Virginia is rich in a wide variety of natural resources, including forests, arable (farmable) land, coal, sand and aggregates (rocks), wildlife and aquatic organisms, clean water and air, and beautiful scenery.
Natural resources: Materials supplied by nature that are useful or necessary for life.
Examples: minerals, timber, land, water, soil
Man-made resources: Materials made by people using natural resources that are useful or necessary for life.
Examples: cars, homes, clothes
A watershed is an area over which surface water (and the materials it carries) flows to a single collection place. The Chesapeake Bay watershed covers approximately half of Virginia’s land area. The other two major watershed systems are the Gulf of Mexico and the North Carolina Sounds.
Virginia’s water resources include groundwater, lakes, reservoirs, rivers, bays, and the Atlantic Ocean
Rivers: A large natural stream of water that flows
into a lake, an ocean, or another. Examples in Virginia include Potomac, Rappohannock, James, York.
Lakes: A body of water entirely or nearly surrounded by land usually made of fresh water. The two natural lakes in Virginia are Lake Drummond and Mountain Lake.
Bays: A part of an ocean extending into the land. The Cheapeake Bay is located in Virginia.
Plant and Animal Resources
Forests cover more than 60 percent of Virginia. Common trees include ashes, beeches, birches, black tupelos, hemlocks, hickories, locusts, maples, red cedars, sweet gums, and tulip trees. Red spruces can be found on the highest peaks. Flowering dogwood, the state flower, blooms in early spring. Wild azaleas, mountain laurels, redbuds, rhododendrons, and other flowering plants grow in mountain areas. Wildflowers include bloodroots, mayapples, violets, and Virginia bluebells.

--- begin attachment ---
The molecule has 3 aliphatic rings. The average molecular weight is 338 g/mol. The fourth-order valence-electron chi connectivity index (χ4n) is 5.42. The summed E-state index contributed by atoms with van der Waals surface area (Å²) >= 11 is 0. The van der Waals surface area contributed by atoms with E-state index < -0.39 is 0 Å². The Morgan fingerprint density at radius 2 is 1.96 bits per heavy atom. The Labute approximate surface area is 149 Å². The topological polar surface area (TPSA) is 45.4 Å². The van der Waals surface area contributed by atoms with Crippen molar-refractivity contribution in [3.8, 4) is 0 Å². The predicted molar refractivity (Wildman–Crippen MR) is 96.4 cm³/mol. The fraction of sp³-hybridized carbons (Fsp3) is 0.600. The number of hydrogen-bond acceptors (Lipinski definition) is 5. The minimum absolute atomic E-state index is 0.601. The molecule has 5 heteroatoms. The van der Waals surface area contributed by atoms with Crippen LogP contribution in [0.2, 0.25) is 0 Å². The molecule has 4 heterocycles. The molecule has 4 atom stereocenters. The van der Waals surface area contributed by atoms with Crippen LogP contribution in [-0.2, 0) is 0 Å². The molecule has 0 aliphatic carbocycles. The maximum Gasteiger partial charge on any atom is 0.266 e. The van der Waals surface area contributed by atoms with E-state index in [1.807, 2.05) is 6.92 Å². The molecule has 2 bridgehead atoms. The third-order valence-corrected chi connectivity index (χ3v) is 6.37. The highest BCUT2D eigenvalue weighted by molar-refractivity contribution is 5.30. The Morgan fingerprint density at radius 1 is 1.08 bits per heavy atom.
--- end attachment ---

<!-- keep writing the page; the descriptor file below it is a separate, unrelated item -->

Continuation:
Deer roam the wooded areas. Black bears and wildcats live in the mountains and in the Great Dismal Swamp. Small animals include foxes, muskrats, opossums, rabbits, and raccoons. Ducks, geese, quails, ruffed grouse, and turkeys live in the state. Freshwater fishes include alewife, bass, carp, perch, pickerel, pike, and trout. Drum, flounder, mackerel, menhaden, and shad swim in the Atlantic Ocean, in Chesapeake Bay, and in Virginia’s many inlets. Clams, crabs, oysters, and scallops live in Chesapeake Bay and in shallow coastal waters.
Students will be able to recognize the importance of Virginia’s mineral resources, including coal, limestone, granite, and sand and gravel.
Coal is Virginia’s most important mined resource. Our state also has different types of sand, salt, clay, and gypsum.
Coal is a black rocky type of mineral that we burn. It is mined more than any other minerals in Virginia. It is mined in the Allegheny Plateau region.
The limestone soils in the Shenandoah Valley Region helped Augusta and Rockingham counties become dominant agricultural producers.
We use Virginia crushed stone and sand to make roads and buildings.
We use granite, sandstone, slate, and limestone to build buildings.
Soil and Land Uses
Virginia’s soil and land support a great variety of life, provide space for many economic activities, and offer a variety of recreational opportunities.
Soil is a renewable resource. It comes from weathered rock and plant and animal material. Virginia’s rich soil has helped people thrive here for thousands of years.
Farming is still an important business in Virginia. Our leading crops include tobacco and peanuts. Soil can produce crops year after year if we care for it.
Virginia farmers also grow soybeans, cotton, corn, wheat, and apples.
Virginia farmers raise poultry, cattle, hogs, sheep, and horses.
Which of the following is a common
plant that grows wild in Virginia?
A Orange tree
B Cactus tree
C Lemon tree
D Dogwood tree
A Virginia natural resource important to the state’s economy, as well as a primary source of energy, is